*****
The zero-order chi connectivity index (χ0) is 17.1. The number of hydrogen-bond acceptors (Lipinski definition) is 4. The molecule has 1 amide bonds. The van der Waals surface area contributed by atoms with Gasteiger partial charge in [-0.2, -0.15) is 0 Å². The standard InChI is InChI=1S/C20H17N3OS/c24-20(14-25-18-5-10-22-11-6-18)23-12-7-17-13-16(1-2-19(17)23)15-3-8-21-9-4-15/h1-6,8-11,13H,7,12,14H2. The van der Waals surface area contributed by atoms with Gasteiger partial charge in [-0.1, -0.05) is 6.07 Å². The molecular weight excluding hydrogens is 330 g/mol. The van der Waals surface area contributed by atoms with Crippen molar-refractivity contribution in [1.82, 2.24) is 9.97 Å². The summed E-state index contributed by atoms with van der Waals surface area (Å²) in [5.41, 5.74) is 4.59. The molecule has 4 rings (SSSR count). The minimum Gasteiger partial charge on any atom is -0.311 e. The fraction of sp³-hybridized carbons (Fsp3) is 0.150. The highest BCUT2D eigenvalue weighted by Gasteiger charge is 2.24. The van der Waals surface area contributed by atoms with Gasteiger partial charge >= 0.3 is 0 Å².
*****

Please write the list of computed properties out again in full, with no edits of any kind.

The zero-order chi connectivity index (χ0) is 17.1. The number of hydrogen-bond acceptors (Lipinski definition) is 4. The molecule has 1 amide bonds. The van der Waals surface area contributed by atoms with Gasteiger partial charge in [-0.2, -0.15) is 0 Å². The standard InChI is InChI=1S/C20H17N3OS/c24-20(14-25-18-5-10-22-11-6-18)23-12-7-17-13-16(1-2-19(17)23)15-3-8-21-9-4-15/h1-6,8-11,13H,7,12,14H2. The van der Waals surface area contributed by atoms with Gasteiger partial charge in [-0.1, -0.05) is 6.07 Å². The molecular weight excluding hydrogens is 330 g/mol. The van der Waals surface area contributed by atoms with Crippen molar-refractivity contribution in [1.82, 2.24) is 9.97 Å². The summed E-state index contributed by atoms with van der Waals surface area (Å²) in [5.41, 5.74) is 4.59. The molecule has 4 rings (SSSR count). The minimum Gasteiger partial charge on any atom is -0.311 e. The fraction of sp³-hybridized carbons (Fsp3) is 0.150. The highest BCUT2D eigenvalue weighted by Gasteiger charge is 2.24. The van der Waals surface area contributed by atoms with Gasteiger partial charge >= 0.3 is 0 Å².